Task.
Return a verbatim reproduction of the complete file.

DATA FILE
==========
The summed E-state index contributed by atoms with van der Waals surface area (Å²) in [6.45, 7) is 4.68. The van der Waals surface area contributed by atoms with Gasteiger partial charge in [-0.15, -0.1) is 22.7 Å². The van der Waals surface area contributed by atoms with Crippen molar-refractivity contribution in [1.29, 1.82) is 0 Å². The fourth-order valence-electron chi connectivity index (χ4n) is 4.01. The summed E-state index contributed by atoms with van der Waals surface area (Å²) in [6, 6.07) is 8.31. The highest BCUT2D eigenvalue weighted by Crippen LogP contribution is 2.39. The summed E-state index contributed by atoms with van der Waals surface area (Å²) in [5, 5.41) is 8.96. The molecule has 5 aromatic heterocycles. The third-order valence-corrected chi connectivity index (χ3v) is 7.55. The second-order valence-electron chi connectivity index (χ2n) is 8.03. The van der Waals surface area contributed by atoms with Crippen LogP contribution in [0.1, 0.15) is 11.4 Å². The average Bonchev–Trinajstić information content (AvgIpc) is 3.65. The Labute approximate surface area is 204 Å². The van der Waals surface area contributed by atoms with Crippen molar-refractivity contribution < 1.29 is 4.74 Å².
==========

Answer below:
The summed E-state index contributed by atoms with van der Waals surface area (Å²) in [6.45, 7) is 4.68. The van der Waals surface area contributed by atoms with Gasteiger partial charge in [-0.15, -0.1) is 22.7 Å². The van der Waals surface area contributed by atoms with Crippen molar-refractivity contribution in [1.29, 1.82) is 0 Å². The fourth-order valence-electron chi connectivity index (χ4n) is 4.01. The summed E-state index contributed by atoms with van der Waals surface area (Å²) in [6, 6.07) is 8.31. The highest BCUT2D eigenvalue weighted by Crippen LogP contribution is 2.39. The summed E-state index contributed by atoms with van der Waals surface area (Å²) in [5, 5.41) is 8.96. The molecule has 5 aromatic heterocycles. The third-order valence-corrected chi connectivity index (χ3v) is 7.55. The second-order valence-electron chi connectivity index (χ2n) is 8.03. The van der Waals surface area contributed by atoms with Crippen LogP contribution in [0.1, 0.15) is 11.4 Å². The average Bonchev–Trinajstić information content (AvgIpc) is 3.65. The Labute approximate surface area is 204 Å². The van der Waals surface area contributed by atoms with Crippen molar-refractivity contribution < 1.29 is 4.74 Å².